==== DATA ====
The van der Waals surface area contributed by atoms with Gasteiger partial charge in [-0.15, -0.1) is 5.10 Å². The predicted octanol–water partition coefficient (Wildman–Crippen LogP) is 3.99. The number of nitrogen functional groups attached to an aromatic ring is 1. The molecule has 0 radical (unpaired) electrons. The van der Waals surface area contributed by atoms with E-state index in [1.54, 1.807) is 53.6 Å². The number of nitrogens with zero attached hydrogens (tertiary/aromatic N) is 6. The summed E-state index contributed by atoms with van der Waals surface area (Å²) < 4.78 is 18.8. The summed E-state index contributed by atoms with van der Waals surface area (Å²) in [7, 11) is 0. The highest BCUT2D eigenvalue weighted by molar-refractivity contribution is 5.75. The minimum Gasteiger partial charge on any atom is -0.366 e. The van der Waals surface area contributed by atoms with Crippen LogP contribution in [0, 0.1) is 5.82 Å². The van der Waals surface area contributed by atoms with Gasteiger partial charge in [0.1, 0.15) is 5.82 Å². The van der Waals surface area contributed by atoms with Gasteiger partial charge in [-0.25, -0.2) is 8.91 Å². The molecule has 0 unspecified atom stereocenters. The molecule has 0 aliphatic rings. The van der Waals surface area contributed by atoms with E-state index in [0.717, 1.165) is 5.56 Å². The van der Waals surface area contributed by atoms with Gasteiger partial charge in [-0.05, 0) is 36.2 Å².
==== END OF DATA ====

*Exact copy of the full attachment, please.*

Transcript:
The van der Waals surface area contributed by atoms with Gasteiger partial charge in [-0.15, -0.1) is 5.10 Å². The predicted octanol–water partition coefficient (Wildman–Crippen LogP) is 3.99. The number of nitrogen functional groups attached to an aromatic ring is 1. The molecule has 0 radical (unpaired) electrons. The van der Waals surface area contributed by atoms with E-state index in [1.54, 1.807) is 53.6 Å². The number of nitrogens with zero attached hydrogens (tertiary/aromatic N) is 6. The summed E-state index contributed by atoms with van der Waals surface area (Å²) < 4.78 is 18.8. The summed E-state index contributed by atoms with van der Waals surface area (Å²) in [7, 11) is 0. The highest BCUT2D eigenvalue weighted by molar-refractivity contribution is 5.75. The minimum Gasteiger partial charge on any atom is -0.366 e. The van der Waals surface area contributed by atoms with Crippen LogP contribution in [0, 0.1) is 5.82 Å². The van der Waals surface area contributed by atoms with Gasteiger partial charge in [0.1, 0.15) is 5.82 Å². The van der Waals surface area contributed by atoms with Gasteiger partial charge in [-0.25, -0.2) is 8.91 Å². The molecule has 0 unspecified atom stereocenters. The molecule has 0 aliphatic rings. The van der Waals surface area contributed by atoms with E-state index in [0.717, 1.165) is 5.56 Å². The van der Waals surface area contributed by atoms with Gasteiger partial charge in [-0.05, 0) is 36.2 Å².